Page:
In the history of World Literature there are famous examples of authors who translated their own works: Samuel Beckett, Vladimir Nabokov, Italo Calvino and Ngugi wa Thiong'o. The phenomenon has recently been re-examined in a collection of studies edited by Anthony Cordingley, Self-Translation: Brokering Originality in Hybrid Culture (2013). The proposed panel will assemble three or four speakers who will examine the practice of selftranslation among some Canadian writers who work in English and French and sometimes in another language. Speakers may consider any of the following topics: how do theories of translation relate to the practice of self-translation, the relation between re-writing and selftranslation, multicultural self-dialogue, the language problems of translation, the cultural differences confronted by translation, self-translation as indigenization, the reception of selftranslated works, the politics of the English and French in self-translation, and other questions. Some of the authors to be considered may include: Nancy Huston, Marco Micone, Dôre Michelut, Erin Mouré, Antonio D'Alfonso, Roy Kiyooka, and Josef Skvorecky.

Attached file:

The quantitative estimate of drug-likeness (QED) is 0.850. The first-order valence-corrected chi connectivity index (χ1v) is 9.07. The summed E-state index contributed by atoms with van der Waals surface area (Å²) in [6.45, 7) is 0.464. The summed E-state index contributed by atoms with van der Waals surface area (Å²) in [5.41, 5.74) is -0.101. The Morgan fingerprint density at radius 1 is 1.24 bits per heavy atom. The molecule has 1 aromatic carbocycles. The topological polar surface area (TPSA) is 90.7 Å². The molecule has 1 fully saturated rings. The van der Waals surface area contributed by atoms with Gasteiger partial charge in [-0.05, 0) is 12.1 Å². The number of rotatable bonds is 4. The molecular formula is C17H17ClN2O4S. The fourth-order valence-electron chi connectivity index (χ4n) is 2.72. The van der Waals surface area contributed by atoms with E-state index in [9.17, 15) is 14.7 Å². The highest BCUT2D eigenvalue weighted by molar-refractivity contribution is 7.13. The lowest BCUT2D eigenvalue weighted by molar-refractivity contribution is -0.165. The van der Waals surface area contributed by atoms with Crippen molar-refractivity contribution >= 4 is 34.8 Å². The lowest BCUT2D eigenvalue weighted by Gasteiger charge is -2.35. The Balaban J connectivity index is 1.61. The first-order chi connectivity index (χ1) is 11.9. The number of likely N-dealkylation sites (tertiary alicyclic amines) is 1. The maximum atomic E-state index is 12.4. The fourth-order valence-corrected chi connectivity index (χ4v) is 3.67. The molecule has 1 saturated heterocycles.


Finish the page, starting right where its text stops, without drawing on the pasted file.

- Papers should be no longer than 20 minutes and can be in English or French.
- Proposals should be no more than 300 words, and should be accompanied by a short biography and a 50 word abstract (in Word or RTF).
- They are due on or before 15 February 2017, and should be sent to Joseph Pivato at firstname.lastname@example.org.
- Those who propose papers must be members of the ACQL by 1 March 2017.
To see the call for papers in French please click here.